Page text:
Shale gas can deliver jobs and investment for the Northern Territory
By STEDMAN ELLIS
The giant Ichthys liquefied natural gas (LNG) project is doing the heavy lifting for the Northern Territory economy.
Construction of the $34 billion project is the main reason the Territory boasts Australia’s fastest economic growth rate – 8 per cent last year, according to the Australian Bureau of Statistics.
As the recent NT budget confirms, other sectors such as housing, retail, transport and manufacturing are all benefitting from the billions invested in Darwin’s biggest-ever construction project.
But the budget also contains a warning for Territorians – expect much-slower economic and employment growth when Ichthys transitions from construction to production in 2016.
The project will remain a huge positive for decades to come as its operations and maintenance expenditure underpin the local economy. But its construction workforce of 4000 will fall to just over 700 full-time workers. New job generators are needed.
In the circumstances, you would think a new industry in the Territory would be welcome, especially when it has the potential to revitalise regional centres, provide much-needed opportunities for indigenous communities and become an important source of new revenue for future governments to spend on hospitals, schools and roads.
And even more so when that industry is proving to be an effective and affordable means of achieving meaningful global greenhouse gas reductions.
That industry is shale gas.
According to some credible estimates, the Territory may contain more than 260 trillion cubic feet of shale gas – enough to meet Australia’s current domestic needs for hundreds of years. Exploration will give us a clearer picture.
But the realisation of this opportunity cannot be taken for granted. Groups ideologically opposed to the oil and gas that produce the fuel and energy we use every day are determined to make sure the drilling rigs – and jobs – stay away.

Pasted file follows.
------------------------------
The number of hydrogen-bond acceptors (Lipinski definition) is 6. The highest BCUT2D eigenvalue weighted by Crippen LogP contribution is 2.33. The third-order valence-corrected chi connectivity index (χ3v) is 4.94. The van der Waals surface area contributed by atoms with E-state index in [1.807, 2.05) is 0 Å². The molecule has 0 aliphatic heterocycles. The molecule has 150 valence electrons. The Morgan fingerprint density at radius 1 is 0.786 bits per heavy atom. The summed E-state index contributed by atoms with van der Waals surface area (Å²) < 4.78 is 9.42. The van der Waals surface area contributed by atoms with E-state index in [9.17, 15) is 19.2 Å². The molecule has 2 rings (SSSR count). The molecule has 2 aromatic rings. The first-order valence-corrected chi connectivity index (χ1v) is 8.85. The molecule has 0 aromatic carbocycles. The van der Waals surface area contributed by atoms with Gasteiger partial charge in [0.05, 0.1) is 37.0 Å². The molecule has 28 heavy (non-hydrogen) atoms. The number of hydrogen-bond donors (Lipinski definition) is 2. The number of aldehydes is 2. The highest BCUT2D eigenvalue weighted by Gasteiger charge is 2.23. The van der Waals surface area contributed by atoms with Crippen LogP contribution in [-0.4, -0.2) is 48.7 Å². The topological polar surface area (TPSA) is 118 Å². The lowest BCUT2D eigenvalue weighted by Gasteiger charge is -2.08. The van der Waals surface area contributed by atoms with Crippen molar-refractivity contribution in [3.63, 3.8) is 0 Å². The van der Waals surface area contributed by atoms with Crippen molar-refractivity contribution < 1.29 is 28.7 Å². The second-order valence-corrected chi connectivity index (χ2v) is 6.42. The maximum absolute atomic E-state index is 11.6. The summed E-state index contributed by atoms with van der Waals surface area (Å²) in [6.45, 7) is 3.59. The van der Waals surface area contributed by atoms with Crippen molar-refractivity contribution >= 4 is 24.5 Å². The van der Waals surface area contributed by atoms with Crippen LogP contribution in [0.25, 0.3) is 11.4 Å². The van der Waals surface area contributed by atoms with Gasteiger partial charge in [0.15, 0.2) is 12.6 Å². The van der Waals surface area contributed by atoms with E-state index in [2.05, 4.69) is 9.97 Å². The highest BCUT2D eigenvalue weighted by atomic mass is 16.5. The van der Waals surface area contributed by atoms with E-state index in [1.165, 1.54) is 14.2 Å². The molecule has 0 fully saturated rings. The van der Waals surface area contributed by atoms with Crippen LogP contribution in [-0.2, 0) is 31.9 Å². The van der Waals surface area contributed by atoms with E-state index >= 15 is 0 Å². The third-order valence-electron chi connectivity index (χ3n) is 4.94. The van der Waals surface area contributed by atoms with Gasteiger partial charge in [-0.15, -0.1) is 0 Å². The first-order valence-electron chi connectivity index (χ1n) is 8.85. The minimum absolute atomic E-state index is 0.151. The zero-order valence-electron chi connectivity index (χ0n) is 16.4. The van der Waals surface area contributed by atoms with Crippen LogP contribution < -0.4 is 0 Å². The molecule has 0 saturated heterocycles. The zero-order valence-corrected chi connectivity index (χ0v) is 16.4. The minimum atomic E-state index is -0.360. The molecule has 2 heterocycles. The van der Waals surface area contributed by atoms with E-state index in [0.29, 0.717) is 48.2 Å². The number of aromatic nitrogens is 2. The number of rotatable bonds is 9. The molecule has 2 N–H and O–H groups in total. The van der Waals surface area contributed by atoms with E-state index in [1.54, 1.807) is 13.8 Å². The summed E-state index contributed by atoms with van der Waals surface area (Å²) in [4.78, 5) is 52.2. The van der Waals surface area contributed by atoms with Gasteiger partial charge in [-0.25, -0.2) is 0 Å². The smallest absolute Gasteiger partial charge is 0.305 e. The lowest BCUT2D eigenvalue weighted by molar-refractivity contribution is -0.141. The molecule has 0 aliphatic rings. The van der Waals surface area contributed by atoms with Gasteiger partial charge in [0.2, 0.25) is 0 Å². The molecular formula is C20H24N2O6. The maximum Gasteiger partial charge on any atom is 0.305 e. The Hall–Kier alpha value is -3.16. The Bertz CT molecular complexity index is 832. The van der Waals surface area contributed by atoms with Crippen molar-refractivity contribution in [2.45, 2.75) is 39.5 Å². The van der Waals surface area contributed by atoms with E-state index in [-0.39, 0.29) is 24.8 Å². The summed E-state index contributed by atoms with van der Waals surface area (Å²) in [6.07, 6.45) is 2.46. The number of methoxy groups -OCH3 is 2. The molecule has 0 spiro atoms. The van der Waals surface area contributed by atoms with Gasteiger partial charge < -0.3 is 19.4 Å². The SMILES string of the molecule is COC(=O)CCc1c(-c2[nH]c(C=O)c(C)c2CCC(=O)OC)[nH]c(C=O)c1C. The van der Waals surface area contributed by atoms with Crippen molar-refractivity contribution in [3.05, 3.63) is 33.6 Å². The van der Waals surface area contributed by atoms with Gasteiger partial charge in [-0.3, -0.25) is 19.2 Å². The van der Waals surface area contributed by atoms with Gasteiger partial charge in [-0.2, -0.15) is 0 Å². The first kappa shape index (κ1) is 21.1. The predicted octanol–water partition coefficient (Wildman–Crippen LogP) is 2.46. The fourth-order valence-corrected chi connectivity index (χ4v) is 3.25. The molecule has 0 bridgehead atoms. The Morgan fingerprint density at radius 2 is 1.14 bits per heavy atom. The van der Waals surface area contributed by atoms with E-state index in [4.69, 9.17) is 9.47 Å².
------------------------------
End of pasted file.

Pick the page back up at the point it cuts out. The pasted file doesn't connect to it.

Let us be frank, many of the industry’s so-called opponents are indeed opposed to any form of growth – it just happens to currently be oil and gas.
A scare campaign against hydraulic fracturing is being waged across the Territory, by people determined to stop the further development of the oil and gas sector.
Hydraulic fracturing involves the injection of water, sand and small traces of chemicals at high pressure deep underground, creating tiny cracks in the target shale rock formations which allow the gas to flow to the surface.
This is a proven and highly-regulated technology that has been used for more than 65 years in more than 2.5 million wells worldwide, including more than 1500 in South Australia, Western Australia and the NT.
And the NT Government is laying a solid and sensible foundation for the development of a shale gas industry by investing in early stage geoscience research and by reforming its regulatory regime to reflect international best practice.
Its decision earlier this year to establish an independent inquiry into hydraulic fracturing shows it is also serious about addressing the concerns of Territorians who want reassurance that shale gas is safe.
The inquiry is an important opportunity to counter the misinformation infecting much of the current community debate. Facts not fear must ultimately guide the industry’s development.
Some opponents will never be convinced. They choose to ignore the views of credible organisations such as the Australian Council of Learned Academies which say a properly regulated shale gas industry poses a low risk of aquifer contamination.
Sensible Territorians should reject the scare-mongering and let the inquiry run its course.
The reward may well be a new natural gas industry delivering much-needed jobs and investment that will benefit all in the community.
This blog post was first published as an opinion piece in the Northern Territory News on 18 June.
Stedman Ellis is Chief Operating Officer – Western Region of the Australian Petroleum Production & Exploration Association.